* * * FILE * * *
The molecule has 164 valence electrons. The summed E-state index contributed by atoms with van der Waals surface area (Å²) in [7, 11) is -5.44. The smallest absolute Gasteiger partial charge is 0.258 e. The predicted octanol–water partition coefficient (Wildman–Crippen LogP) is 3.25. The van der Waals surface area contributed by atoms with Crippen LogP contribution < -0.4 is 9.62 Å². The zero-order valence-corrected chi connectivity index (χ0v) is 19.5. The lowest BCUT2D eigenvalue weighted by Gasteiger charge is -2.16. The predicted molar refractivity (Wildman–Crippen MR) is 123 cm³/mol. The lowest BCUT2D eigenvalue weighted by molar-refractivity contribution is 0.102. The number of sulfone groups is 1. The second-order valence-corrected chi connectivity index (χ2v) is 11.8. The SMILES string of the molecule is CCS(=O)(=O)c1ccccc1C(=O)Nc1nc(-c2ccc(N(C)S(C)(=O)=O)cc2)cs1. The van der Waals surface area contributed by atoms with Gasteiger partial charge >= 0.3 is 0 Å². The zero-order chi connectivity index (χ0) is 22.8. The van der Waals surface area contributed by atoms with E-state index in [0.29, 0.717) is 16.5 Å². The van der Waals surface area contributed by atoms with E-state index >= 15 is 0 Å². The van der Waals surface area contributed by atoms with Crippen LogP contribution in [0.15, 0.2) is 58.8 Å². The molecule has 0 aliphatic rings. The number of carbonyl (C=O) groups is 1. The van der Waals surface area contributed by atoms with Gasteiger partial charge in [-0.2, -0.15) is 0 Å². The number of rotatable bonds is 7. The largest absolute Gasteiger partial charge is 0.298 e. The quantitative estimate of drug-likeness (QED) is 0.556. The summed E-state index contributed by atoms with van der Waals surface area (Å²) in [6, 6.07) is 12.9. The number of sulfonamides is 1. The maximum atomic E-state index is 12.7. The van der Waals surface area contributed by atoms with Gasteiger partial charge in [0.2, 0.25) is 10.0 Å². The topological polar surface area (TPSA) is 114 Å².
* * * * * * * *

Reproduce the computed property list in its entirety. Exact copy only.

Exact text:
The molecule has 164 valence electrons. The summed E-state index contributed by atoms with van der Waals surface area (Å²) in [7, 11) is -5.44. The smallest absolute Gasteiger partial charge is 0.258 e. The predicted octanol–water partition coefficient (Wildman–Crippen LogP) is 3.25. The van der Waals surface area contributed by atoms with Crippen LogP contribution < -0.4 is 9.62 Å². The zero-order valence-corrected chi connectivity index (χ0v) is 19.5. The lowest BCUT2D eigenvalue weighted by Gasteiger charge is -2.16. The predicted molar refractivity (Wildman–Crippen MR) is 123 cm³/mol. The lowest BCUT2D eigenvalue weighted by molar-refractivity contribution is 0.102. The number of sulfone groups is 1. The second-order valence-corrected chi connectivity index (χ2v) is 11.8. The SMILES string of the molecule is CCS(=O)(=O)c1ccccc1C(=O)Nc1nc(-c2ccc(N(C)S(C)(=O)=O)cc2)cs1. The van der Waals surface area contributed by atoms with Gasteiger partial charge >= 0.3 is 0 Å². The zero-order chi connectivity index (χ0) is 22.8. The van der Waals surface area contributed by atoms with E-state index in [0.29, 0.717) is 16.5 Å². The van der Waals surface area contributed by atoms with E-state index >= 15 is 0 Å². The van der Waals surface area contributed by atoms with Crippen LogP contribution in [0.15, 0.2) is 58.8 Å². The molecule has 0 aliphatic rings. The number of carbonyl (C=O) groups is 1. The van der Waals surface area contributed by atoms with Gasteiger partial charge in [-0.2, -0.15) is 0 Å². The number of rotatable bonds is 7. The largest absolute Gasteiger partial charge is 0.298 e. The quantitative estimate of drug-likeness (QED) is 0.556. The summed E-state index contributed by atoms with van der Waals surface area (Å²) in [6, 6.07) is 12.9. The number of sulfonamides is 1. The maximum atomic E-state index is 12.7. The van der Waals surface area contributed by atoms with Gasteiger partial charge in [0.2, 0.25) is 10.0 Å². The topological polar surface area (TPSA) is 114 Å².